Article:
Objective: Children with very early-onset inflammatory bowel disease (VEO-IBD) represent a distinct group of patients with IBD with unique phenotypic and genetic characteristics; however, they are frequently omitted from psychosocial research. This study used a novel, brief measure of pediatric global health to assess (1) overall health-related quality of life (HRQOL) in children with VEO-IBD, (2) HRQOL compared to healthy children, and (3) whether gastrointestinal symptoms account for the differences in HRQOL between these groups.
Methods: Caregivers of 51 children with VEO-IBD (Mage = 4.26 years, 75% male) and 54 healthy children (Mage = 3.50 years, 54% male) completed the PROMIS Pediatric Global Health Scale (PGH-7) parent-proxy form to assess HRQOL and a questionnaire assessing gastrointestinal symptoms. Descriptive statistics, analysis of variance with covariates (ANCOVA), and meditation analyses with bootstrapping were conducted.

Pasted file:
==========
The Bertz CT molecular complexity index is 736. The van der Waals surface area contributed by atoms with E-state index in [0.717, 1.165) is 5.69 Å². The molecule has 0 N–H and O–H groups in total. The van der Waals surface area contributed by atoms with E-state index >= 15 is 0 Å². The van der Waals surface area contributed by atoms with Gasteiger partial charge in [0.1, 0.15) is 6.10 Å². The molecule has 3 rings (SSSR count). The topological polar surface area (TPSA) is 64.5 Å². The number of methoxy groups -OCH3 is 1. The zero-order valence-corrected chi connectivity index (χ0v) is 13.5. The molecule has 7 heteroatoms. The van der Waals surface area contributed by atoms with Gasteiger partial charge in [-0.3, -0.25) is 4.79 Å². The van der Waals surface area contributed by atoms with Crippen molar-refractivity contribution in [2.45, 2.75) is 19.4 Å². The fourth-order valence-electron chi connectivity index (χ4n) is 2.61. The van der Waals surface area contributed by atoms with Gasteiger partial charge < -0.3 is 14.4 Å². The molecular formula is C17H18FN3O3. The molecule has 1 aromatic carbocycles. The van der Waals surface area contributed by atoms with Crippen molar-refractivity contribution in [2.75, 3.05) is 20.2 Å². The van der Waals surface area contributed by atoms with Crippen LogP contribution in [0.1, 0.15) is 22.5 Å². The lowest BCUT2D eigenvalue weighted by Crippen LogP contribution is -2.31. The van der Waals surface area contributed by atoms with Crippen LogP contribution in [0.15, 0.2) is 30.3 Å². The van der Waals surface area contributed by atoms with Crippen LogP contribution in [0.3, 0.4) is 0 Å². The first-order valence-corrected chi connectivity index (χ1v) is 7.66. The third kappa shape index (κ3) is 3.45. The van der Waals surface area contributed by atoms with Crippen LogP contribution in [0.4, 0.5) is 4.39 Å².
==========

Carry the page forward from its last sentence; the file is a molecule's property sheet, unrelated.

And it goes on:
Results: Caregivers of children with VEO-IBD rated their HRQOL as relatively positive, although children with greater disease yielded lower ratings on some PGH-7 items (e.g., fun with friends, physical health, sadness). Compared to healthy youth, children with VEO-IBD scored lower on the PGH-7, with significantly lower item-level scores on overall health, physical health, mental health, and quality of life. Gastrointestinal symptoms mediated the association between health status (i.e., VEO-IBD vs. healthy) and HRQOL, αβ = -2.84, 95% CI = -5.70, -0.34.
Conclusions: While some children with VEO-IBD are at risk for deficits in HRQOL, many are quite resilient. Psychosocial screening is necessary for providing appropriate referrals to behavioral health services and learning more about psychosocial adjustment in children with VEO-IBD.
Keywords: chronic illness; developmental perspectives; gastroenterology; inflammatory bowel disease; psychosocial functioning; quality of life.
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